The great, gobbling beer merger beast is, here in the summer of 2008, most definitely alive and very well.

Some of the mergers that we have seen in the past are beginning to look tiny, by comparison. Remember the Molson-Coors merger of not so long ago? Chicken feed, it is now beginning to seem.

Right now, SAB Miller is entering into some sort of merger with Coors in the U.S., which we can only imagine will ultimately involve Molson, the Canadian partner of Coors.

SAB Miller is the largest brewery in the world (or, more correctly, brewing group). Its website lists 45 separate brands in Africa, 22 in Asia, 55 in Europe, 37 in Latin America and 28 in North America.

These guys are huge.

But wait, there is even something bigger on the horizon. As we write this, Inbev is throwing together a bid to buy out Anheuser-Busch. You may remember Inbev, they are a merger of Interbrew from Europe and Ambev from South America.

Interbrew were the guys who bought Labatt a few years ago. According to reports, Interbrew is planning to put $46 billion on the table for the King of Beers. It makes these multi-million dollar deals look a wee bit meagre.

Now, according to reports, the King of Beers is not going to roll over easily. For years, August A. Busch IV coveted the throne occupied by August A. Busch III. Four (as he is called) has been sitting in the chair for only 18 months now that Three has retired. And, according to reports, Four feels that he has a lot to prove to Three.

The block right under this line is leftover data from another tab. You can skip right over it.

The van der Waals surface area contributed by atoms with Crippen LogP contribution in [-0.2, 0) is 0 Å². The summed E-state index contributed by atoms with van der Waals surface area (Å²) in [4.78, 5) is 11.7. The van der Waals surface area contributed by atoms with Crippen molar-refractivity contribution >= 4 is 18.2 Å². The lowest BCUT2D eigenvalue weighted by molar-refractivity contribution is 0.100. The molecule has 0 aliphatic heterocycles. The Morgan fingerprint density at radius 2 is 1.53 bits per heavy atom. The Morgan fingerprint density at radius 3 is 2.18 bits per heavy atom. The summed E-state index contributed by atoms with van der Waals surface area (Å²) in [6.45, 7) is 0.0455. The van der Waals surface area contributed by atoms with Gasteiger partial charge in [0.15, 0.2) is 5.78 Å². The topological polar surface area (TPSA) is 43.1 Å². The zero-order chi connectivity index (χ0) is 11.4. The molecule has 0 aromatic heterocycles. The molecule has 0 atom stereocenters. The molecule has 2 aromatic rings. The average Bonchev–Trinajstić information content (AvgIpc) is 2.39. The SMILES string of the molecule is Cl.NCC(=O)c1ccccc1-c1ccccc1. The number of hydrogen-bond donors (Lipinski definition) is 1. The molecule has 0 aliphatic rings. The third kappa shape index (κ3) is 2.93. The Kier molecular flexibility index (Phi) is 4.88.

An offer by Inbev would put the 43-year-old Four in a tough spot. If A-B is sold to Inbev, he could be remembered as the member of the founding Busch family who let the famous icon slip into foreign hands. The Busch family controls less than four per cent of the stock, so even if a majority opposed the deal, it can’t block it.

But, talk of a takeover carries even more personal considerations for Mr. Busch: his tenuous relationship with his 70-year-old father, now an A-B director. The younger Mr. Busch says he wants to show his father what he can do to revive the struggling brewer.

In an interview earlier this month, Four said he is still seeking Dad’s admiration. “His love and respect will be mine when I’m ultimately successful,” he says.

The whole A-B story is fascinating. So much so, that we are going to write a short series of A-B Buzzes, coming in the next issues.

After all, in the brewing world, there is not a single more successful story of a family operation. Since we may be witnessing the final chapter of this story in the coming weeks, we think it makes sense to delve into it a bit.

Stay tuned.

This column is courtesy of the Yukon Brewing Company, an organization that believes soap operas belong on television, not in the boardrooms of the world’s breweries.